If the course you are interested in is offered in a college that requires you to apply via the CAO, applications must be submitted before the 1st February of the year you plan to start the course.

As different colleges and courses operate different entry procedures so you should always check the individual college details.

For some courses, you may be able to apply directly as a mature student. A list of colleges to which you can apply directly is available here from the CAO.

You may be able to take a Foundation Course first, to help you prepare for the college workload [See below].

Visit the Mature Student section college websites through the following links:

Mature Student access AIT - click here

Mature Student access CIT - click here

Mature Student acess office DCU - click here

Mature Student Acess DITclick here

Mature Student access DKITclick here

Mature Students NUI Galwayclick here

Mature Student access GMITclick here

Mature Student access IADTclick here

Mature Student access IT Sligoclick here

Mature Student access IT Tallaghtclick here

Mature Student access LIT - click here

Mature Student Office University of Limerick - click here

Mary Immaculate College MICclick here

Mature Student access NCADclick here

Mature Student access RCSIclick here

Mature Student access St. Angela's Collegeclick here

Mature Student access TCD - click here

Mature Student Application Information UCD - click here

Things to note

  • Specific admission rules may be in place, or requirements for supplementary forms and/or other information - always check the details.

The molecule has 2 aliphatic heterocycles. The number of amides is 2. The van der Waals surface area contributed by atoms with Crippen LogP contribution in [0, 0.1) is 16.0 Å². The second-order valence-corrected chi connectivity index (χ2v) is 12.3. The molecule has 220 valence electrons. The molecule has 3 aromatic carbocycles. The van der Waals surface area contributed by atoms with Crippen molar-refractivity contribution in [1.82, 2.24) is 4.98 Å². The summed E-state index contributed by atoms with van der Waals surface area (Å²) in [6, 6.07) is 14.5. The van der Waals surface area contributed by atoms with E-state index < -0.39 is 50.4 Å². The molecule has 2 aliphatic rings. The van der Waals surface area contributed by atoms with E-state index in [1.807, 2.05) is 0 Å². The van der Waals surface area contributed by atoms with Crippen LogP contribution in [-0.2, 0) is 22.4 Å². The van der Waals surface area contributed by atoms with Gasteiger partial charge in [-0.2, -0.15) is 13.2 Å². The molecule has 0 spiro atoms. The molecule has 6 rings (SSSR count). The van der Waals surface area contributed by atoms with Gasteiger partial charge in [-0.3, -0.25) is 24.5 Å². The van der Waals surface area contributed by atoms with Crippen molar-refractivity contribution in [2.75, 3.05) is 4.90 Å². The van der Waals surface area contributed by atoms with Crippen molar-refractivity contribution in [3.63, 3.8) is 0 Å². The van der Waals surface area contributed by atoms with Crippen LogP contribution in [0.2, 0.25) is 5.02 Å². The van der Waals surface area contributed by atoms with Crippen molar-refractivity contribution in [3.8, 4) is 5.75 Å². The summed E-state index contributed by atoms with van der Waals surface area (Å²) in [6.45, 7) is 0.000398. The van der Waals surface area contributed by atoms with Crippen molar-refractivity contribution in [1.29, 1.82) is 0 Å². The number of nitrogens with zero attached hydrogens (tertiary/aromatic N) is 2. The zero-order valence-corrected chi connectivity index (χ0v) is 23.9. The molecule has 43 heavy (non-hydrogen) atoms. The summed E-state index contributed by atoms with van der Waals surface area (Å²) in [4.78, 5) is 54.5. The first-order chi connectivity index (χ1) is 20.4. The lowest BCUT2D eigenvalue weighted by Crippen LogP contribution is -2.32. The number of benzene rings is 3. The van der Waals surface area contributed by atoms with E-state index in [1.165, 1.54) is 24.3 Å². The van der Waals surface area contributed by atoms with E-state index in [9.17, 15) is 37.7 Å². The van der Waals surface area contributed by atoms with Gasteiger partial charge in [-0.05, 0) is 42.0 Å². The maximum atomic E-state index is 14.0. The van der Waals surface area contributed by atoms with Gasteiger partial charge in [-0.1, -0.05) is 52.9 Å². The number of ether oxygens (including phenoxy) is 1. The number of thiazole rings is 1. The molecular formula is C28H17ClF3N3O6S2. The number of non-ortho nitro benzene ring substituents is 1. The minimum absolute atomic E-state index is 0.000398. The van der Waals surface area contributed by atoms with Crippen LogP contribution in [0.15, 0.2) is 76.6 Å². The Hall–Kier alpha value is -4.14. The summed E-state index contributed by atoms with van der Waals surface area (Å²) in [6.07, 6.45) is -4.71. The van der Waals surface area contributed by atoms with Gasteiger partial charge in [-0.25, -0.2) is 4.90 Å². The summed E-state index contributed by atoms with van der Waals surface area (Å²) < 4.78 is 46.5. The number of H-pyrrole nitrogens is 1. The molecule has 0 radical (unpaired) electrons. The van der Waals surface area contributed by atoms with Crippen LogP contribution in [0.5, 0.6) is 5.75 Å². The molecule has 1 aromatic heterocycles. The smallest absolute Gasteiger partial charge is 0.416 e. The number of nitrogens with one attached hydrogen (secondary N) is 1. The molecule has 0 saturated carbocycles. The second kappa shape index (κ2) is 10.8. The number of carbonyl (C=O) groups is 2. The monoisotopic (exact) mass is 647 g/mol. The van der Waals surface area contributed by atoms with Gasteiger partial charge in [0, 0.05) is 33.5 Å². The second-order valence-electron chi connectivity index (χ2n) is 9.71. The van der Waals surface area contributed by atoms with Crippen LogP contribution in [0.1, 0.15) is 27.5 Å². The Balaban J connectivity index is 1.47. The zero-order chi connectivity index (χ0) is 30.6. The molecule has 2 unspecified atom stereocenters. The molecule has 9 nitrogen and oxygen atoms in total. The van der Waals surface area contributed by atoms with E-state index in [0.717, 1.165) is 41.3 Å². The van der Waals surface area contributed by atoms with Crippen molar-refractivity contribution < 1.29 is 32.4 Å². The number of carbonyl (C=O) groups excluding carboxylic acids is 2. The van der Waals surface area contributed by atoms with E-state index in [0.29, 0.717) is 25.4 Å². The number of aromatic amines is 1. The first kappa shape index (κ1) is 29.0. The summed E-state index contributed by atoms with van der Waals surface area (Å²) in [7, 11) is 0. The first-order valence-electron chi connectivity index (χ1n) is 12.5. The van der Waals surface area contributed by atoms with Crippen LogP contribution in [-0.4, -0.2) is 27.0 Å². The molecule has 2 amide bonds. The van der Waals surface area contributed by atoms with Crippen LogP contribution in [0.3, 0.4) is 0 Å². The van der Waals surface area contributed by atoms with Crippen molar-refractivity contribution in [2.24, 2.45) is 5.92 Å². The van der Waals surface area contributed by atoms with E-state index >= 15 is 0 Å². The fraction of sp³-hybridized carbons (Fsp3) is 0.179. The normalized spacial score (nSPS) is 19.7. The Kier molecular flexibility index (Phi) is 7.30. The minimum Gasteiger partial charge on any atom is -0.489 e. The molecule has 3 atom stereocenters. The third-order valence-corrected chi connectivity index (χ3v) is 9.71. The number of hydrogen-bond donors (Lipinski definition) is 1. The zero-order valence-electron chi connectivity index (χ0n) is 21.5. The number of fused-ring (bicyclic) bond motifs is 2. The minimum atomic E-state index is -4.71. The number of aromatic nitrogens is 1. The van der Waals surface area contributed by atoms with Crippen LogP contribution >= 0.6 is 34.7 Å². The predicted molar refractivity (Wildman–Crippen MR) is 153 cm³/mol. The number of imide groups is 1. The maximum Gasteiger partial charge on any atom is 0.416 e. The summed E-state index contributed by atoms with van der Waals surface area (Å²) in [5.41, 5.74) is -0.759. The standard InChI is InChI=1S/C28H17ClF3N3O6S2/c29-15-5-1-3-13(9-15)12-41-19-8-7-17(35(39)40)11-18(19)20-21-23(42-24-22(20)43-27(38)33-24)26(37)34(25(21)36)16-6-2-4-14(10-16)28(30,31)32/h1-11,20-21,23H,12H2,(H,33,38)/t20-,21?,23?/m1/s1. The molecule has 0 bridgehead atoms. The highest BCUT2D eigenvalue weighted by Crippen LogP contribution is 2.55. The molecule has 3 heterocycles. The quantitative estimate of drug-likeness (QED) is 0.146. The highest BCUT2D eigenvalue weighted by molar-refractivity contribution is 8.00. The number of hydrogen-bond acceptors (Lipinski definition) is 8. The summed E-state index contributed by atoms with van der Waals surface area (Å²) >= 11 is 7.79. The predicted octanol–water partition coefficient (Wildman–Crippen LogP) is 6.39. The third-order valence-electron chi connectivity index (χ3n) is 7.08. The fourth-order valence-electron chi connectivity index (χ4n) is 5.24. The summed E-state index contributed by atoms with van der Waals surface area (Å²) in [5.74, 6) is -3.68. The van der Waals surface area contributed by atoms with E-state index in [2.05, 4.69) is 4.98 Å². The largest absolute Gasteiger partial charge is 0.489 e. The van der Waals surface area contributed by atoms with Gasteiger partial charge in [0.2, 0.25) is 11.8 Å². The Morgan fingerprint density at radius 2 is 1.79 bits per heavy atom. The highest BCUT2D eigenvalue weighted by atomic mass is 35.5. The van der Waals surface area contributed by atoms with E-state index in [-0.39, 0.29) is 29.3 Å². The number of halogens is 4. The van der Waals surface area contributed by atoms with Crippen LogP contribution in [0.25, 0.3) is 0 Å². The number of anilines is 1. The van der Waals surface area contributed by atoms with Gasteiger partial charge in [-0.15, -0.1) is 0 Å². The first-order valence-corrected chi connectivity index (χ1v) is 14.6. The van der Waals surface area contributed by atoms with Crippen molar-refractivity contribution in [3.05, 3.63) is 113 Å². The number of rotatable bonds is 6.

• A CAO application on its own may not be enough for university access. Application to some courses can include admission tests, aptitude tests and/or interviews.
  • Mature applicants also need to be aware that aptitude tests like MSAP or Hpat have specific, seperate deadlines.
  • Fore mature students applying for Nursing degrees -  it is important to be aware of the role of An Bord Altranais* in the application process.

*An Bord Altranis requirements for mature students are set out in the publication "Nursing/Midwifery  A Career for You" (P.19).  Click here to view.

Foundation/Access Courses

Foundation courses are sometimes referred to as 'Access Courses' or 'Return to Learning'. They are designed for mature students (people over 23 years) who for social, economic or educational reasons, were unable to access third level. Some access courses are aimed at students from disadvantaged areas who are not mature students. Access programmes are for people who have been away from formal education and would like to improve their skills, confidence and knowledge, so that they can get a place on a Third Level college course.

For further information about access courses, contact HEA www.hea.ie or phone 1890 200637